Assessing Social Science Internships Using the Business Model

student at internship

Regardless of the academic program, internships can be a key piece of any student’s academic experience. In my involvement as an internship coordinator for political science, the only assessment model I had was what I knew from my experience as an undergraduate and graduate student. This included working with faculty to identify an internship opportunity, being placed, accomplishing a minimum number of hours, writing a journal of daily activities, and writing a reflection paper on the overall experience and its relation to my academic coursework. Once these minimum requirements were satisfied, a passing grade was bestowed, given that internships are a pass/fail class. Now, as a faculty member, I had become concerned that a more rigorous assessment was needed.

Internships provide an opportunity for students to have a hands-on experience and use what they learn in the classroom as well as increase their chances for employment after graduation. However, the internship experience, as a class, requires more academic rigor to ensure that students, those who have taken on the interns, and the university itself are benefiting from this activity. This can be accomplished through better assessment.

As I was beginning to explore possible enhancements to improve the political science internship program, a colleague in the business department offered a workshop on how business internships are run. Using a similar model set up by Beard (2007), whose practical applications for business internships are discussed by Weimer (2010), the director of business internships explained their method for assessing internships. Using this model, the internship program for political science was redesigned, and following approval by the political science faculty, the new assessment standards were shared with students via the redesigned syllabus.

There were several key elements that were implemented from the business internship assessment model. First, students are assigned a weekly activity report that could be e-mailed to the internship director. Weekly activity reports require students to write about their internship experience, explaining how the internship activities they did might be helpful to them and how classes prepared them for what they encountered. Second, students must fill out a weekly time sheet and have it signed by their immediate supervisor at their internship placement to accurately track the amount of time spent on-site. Finally, students must write a reflection paper on their internship experience. The paper requires them to reflect on how the internship helped them, what they learned during the internship, whether the internship made them more or less interested in the field in which they interned, and how the experience affected their professional and academic goals.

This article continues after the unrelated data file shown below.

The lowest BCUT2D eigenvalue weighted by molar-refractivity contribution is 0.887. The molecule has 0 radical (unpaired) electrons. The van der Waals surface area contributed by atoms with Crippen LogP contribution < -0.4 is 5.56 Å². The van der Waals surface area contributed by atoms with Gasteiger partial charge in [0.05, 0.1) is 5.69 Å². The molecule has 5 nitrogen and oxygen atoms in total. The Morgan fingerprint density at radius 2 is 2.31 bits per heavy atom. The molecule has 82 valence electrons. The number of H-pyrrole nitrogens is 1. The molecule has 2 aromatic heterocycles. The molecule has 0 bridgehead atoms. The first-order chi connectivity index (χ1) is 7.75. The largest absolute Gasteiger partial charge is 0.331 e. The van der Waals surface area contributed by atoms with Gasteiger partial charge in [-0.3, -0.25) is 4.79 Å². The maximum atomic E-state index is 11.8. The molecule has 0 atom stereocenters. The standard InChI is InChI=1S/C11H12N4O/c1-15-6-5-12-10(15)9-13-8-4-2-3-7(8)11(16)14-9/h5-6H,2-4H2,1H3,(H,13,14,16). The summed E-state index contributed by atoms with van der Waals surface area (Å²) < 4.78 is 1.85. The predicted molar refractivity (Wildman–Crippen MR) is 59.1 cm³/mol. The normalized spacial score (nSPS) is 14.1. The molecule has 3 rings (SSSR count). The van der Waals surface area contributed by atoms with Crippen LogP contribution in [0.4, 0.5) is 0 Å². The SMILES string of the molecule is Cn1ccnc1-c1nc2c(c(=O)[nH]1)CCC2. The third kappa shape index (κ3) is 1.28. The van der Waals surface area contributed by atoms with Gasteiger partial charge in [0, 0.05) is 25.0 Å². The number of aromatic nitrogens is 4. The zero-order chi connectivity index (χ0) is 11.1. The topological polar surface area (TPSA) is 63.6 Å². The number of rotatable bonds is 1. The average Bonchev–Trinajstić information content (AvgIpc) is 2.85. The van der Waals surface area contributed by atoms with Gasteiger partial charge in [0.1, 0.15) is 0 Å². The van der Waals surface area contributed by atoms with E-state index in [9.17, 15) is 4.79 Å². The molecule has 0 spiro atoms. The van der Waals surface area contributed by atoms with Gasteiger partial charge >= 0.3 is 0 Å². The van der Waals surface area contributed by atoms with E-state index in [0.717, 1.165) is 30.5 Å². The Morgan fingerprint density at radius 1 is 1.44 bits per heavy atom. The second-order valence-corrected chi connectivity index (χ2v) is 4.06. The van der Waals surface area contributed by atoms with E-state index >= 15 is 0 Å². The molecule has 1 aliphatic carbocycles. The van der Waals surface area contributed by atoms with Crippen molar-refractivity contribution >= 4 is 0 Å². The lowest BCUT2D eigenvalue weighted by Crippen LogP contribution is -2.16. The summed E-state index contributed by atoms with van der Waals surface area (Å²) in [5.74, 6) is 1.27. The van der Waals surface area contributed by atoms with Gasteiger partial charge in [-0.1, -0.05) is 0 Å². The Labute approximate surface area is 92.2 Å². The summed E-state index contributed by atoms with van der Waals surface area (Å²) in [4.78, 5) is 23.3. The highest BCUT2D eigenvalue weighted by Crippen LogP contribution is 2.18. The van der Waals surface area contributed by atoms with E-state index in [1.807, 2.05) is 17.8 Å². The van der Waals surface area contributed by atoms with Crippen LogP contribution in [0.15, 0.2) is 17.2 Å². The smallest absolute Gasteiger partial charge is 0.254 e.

Another component we adopted from the business department’s model is to require three evaluations. Interns are evaluated by their direct supervisor at their internship twice, once halfway through the internship and again at the end. The midway evaluation allows the faculty adviser and intern to address any problems the supervisor may have identified, and it can be used as a tool to compare to the final evaluation. It shows professional growth and improvement. At the end of the internship, students are asked to evaluate their placement. This evaluation is useful to ensure students felt comfortable in their placement surroundings, were treated respectfully by those they worked with, and were performing meaningful work during the internship. This instrument is also helpful when considering future placements, or in extreme cases, no longer placing students in an internship location.

An interesting aspect that was a personal addition for the business faculty at our university, and one I did incorporate into the political science internship, is the requirement for students to send a thank-you letter, card, or e-mail to their supervisor at the end of the internship. Some may balk at this as part of an internship grade, but it offers some key benefits. It is a good habit for students to express gratitude, and it is an excellent method for building goodwill with those who agree to take on interns. The only aspect of the business model for internship assessment that was not yet integrated into the political science program was changing the internship class from a pass/fail grade to a letter grade.

Adding extra assessments into an internship program, such as those recommended in business internships, ensures that an internship is a meaningful and academically rigorous experience. In addition, as accreditation bodies and universities demand proof of learning, creating better assessments of internship programs fulfills this need. Ultimately, adopting the business model of internship assessment for one of the social sciences was not a difficult process and greatly improved the internship experience for all involved.

Beard, D. F. (2007). Assessment of internship experiences and accounting core competencies. Accounting Education, 16 (2), 207–220.

Weimer, M. (2010). Student Internships: An Effective Assessment Model. Faculty Focus. Accessed August 19, 2014.

Chad Kinsella is an assistant professor in the Department of Political Science at Ball State University in Muncie, Indiana.